Understand whom you can trust and whom you cannot trust. Have your act together so that you have credibility with people at all levels.
The fact of the matter is that you have to learn to have strong relationships with people and to get to know the right people the best that you can. When you do this, you will get your way more quickly. Once again, respecting others plays a big part in making this work for you.
Do not, for sure, be a manipulator, as this will catch up with you and bite you when you least expect it. Everyone in the organization knows who is a great performer and who is a slacker and manipulator. The only person who does not know what people really think is the manipulator and the person who is playing the role of a leader—but is not a leader in anyone’s mind except his or her own mind. Be genuine and authentic. To be trusted, you must be trustworthy. Too Often the top people in an organization are the biggest manipulators.
Communicate openly and honestly with everyone. Learn to admit your mistakes and move on. Don’t make the same mistake twice, at least not with the same person.
Ask for advice. This is a compliment to others, and you will get a better point of view on something before you make big decisions.
Don’t try to win every battle. Let some things go so you can win the war. Patience really is a virtue. It’s better to take more time to get the right outcome.
Be self-aware of how you come off to others. Ask for candid feedback from others on your style, and then go about trying to fix any problems. People will admire and respect you for this. No one likes perfect people.
Self-awareness is a big issue. Some people have it . . . and they have far fewer political issues than people who don’t really understand themselves.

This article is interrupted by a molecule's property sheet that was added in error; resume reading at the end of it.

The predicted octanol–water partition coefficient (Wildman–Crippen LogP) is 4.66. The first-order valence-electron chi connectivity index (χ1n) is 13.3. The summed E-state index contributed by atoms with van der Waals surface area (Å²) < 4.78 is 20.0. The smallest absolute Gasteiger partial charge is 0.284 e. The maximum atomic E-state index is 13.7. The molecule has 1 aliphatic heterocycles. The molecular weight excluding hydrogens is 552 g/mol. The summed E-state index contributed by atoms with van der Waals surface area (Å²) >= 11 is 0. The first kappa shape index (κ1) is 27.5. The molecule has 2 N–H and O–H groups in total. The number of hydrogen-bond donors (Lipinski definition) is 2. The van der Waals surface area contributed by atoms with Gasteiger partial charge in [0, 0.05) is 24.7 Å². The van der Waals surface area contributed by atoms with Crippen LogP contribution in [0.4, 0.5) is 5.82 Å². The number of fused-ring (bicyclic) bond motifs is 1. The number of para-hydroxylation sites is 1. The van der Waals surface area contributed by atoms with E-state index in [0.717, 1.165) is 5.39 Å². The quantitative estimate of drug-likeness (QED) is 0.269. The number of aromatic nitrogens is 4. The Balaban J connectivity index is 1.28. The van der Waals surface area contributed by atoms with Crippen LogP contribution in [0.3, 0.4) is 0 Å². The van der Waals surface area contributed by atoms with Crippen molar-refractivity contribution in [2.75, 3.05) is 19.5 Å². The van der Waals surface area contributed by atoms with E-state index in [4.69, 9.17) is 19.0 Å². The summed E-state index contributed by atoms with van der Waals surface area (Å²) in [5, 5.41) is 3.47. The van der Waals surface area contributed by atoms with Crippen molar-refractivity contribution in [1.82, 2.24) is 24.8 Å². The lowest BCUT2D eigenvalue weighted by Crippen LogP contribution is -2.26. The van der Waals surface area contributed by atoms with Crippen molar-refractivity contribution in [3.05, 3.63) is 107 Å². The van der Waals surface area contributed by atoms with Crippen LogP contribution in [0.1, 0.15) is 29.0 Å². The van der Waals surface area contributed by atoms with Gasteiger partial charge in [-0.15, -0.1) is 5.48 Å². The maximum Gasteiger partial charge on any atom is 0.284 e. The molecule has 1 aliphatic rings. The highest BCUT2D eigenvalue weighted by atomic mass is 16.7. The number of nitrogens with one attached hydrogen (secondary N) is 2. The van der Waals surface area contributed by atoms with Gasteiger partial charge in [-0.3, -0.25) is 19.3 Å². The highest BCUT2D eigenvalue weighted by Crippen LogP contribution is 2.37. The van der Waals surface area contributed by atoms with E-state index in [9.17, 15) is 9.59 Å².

Some people blame everything in their lives on politics, while others seem to have few political problems and sail right through life being effective. People whose main focus is themselves seem to have far more political problems than those who focus on others. Poor performers seem to have more political problems than great performers.
Also don’t worry about things that don’t concern you. Do your job and do it well. Take care of your team. Work on improving your relationships with people. Then, if you have time to fix the rest of the organization, then fine. You will be recognized as a great leader—people notice that and remember that!
Don’t blame your problems on politics when it is actually your own behavior and work practices that are causing the problem. This is like blaming Interstate 4 for your being late to work every day.
This was a tricky question. It is not an easy one to explain, but it is usually ourselves who create our own political problems. Be tactful, use finesse . . . be honest . . . be authentic . . . don’t be a manipulator . . . do things for the right reasons . . . respect people . . . take care of your team . . . and in the end, you will not be called a politician, which in this day and age has a negative connotation, even though the word itself is not a negative word, or at least it wasn’t in 1551. This word is mainly for government use, and perhaps we should just leave it over there in the government side of the world, where it is alive and well.
Good luck if you ever run for office, but right now I would advise you to wake up every morning and try to figure out how to build your constituency because the only reason that people support leaders is for what they have done for them or what they promise to do for them. Be careful what you promise or you might be ejected from your position….Lee
PS: I could have given you a much shorter answer to the question of “What is the best way to handle the ‘politics’ of a large organization?” The short answer is: “It is an Art.” Have a good weekend everyone. I am off to Toronto and Chicago for a few days. Toronto and Chicago in February. Does this make any sense at all? It is 74 degrees in Orlando today.